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The Life of Augustine of Hippo

Part Three: The Pelagian Crisis (411–430)

Edited By Frederick Van Fleteren

The seventeenth century was the century of Saint Augustine. In 1695, Louis Sébastien, Le Nain de Tillemont, finished volume 13 of his Mémoires ecclésiastique, entitled La vie de saint Augustin. The volume consisted of approximately 1200 pages wherein Louis Sébastien gathered from the works of Augustine and elsewhere all extant passages relevant to the biography of Augustine of Hippo. Completed in 1695, the biography was published posthumously in 1700. The work lies in the tradition of Jansenism from Port-Royal and the Leuven. Though an ascetic recluse on the family estate for the last twenty years of his life, he was in touch with important French scholars and the ecclesiastical movements of his time. Louis’ work is the first modern biography of Augustine and the most comprehensive of all Augustinian biographies, even today. Modern authors consult him and frequently adopt his theories without citation. His method exercises influence on contemporary Parisian scholarship on Augustine. This English translation has been divided into three volumes covering three time periods: part 1: birth to episcopal consecration (354–396); part 2: the Donatist controversy (396–411); part 3: the Pelagian controversy (411–430).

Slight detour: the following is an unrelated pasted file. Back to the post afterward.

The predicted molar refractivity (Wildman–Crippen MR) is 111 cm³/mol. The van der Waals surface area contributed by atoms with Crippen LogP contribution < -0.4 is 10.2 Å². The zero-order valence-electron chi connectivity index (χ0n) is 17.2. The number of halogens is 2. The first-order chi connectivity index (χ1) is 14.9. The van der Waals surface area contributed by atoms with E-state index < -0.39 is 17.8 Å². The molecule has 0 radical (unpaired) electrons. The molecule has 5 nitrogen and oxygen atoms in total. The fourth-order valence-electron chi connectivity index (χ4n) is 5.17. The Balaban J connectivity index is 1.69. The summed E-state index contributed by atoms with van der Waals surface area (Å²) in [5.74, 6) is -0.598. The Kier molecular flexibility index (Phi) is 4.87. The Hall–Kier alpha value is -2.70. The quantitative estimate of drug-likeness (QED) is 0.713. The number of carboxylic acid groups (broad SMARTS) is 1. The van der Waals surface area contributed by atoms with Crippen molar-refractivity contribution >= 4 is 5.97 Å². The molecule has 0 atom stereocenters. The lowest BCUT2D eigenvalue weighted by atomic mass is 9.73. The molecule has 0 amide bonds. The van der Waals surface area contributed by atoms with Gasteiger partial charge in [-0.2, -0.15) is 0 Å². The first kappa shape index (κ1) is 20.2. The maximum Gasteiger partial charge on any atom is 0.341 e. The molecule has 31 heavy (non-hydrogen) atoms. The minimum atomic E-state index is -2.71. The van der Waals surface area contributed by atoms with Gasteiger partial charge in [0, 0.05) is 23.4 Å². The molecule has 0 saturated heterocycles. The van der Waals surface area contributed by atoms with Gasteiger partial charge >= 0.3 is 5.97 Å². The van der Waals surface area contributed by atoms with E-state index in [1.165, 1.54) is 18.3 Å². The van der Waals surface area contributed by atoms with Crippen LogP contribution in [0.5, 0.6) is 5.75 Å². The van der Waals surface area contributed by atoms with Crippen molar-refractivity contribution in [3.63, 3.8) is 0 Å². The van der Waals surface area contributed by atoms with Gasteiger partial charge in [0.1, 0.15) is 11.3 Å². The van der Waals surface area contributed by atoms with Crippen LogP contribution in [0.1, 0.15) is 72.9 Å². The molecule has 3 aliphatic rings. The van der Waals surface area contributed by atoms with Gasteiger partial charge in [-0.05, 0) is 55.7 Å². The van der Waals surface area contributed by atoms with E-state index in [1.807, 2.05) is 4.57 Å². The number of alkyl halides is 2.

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Note 91: Hilary of Arles

Extract

NOTE 911

Hilary of Arles

For a long time the Hilary who wrote Augustine with Prosper against the Semi-Pelagians was believed to be Hilary, bishop of Arles.2 It is astonishing that anyone believed this. Prosper tells us Hilary was a bishop at the time when both wrote to Augustine. The man who wrote with Prosper is clearly a layman.3

To solve this disharmony, Vossius wishes Honoratum to be read in place of Hilarium where Prosper speaks of the bishop of Arles.4 There is reason to believe Hilary was not yet bishop in 428–429 and Eucher wrote Augustine circa 1185 according to Roman reckoning which may be 432 or 433.5 Eucher writes: Hilarius nuper, et in Italia nunc antistes Petronius ambo ex illa plenissima, ut aiunt mundanae potestatis sede, unus in religionis, alius in sacerdotis nomen ascendit. From this passage, Rohweide concludes Hilary was not yet bishop in 433.6

A problem exists with this passage. The opposition between nuper and nunc apparently indicates this Hilary was dead. This can not be understood of Hilary of Arles. If we wish to understand the word means he had retired somewhat earlier, which is a less natural sense, it would still be difficult to accord with the history of Hilary of Arles who was at Lerins some time before the episcopacy of Honoratus and thus six or seven years before Eucher wrote this letter.

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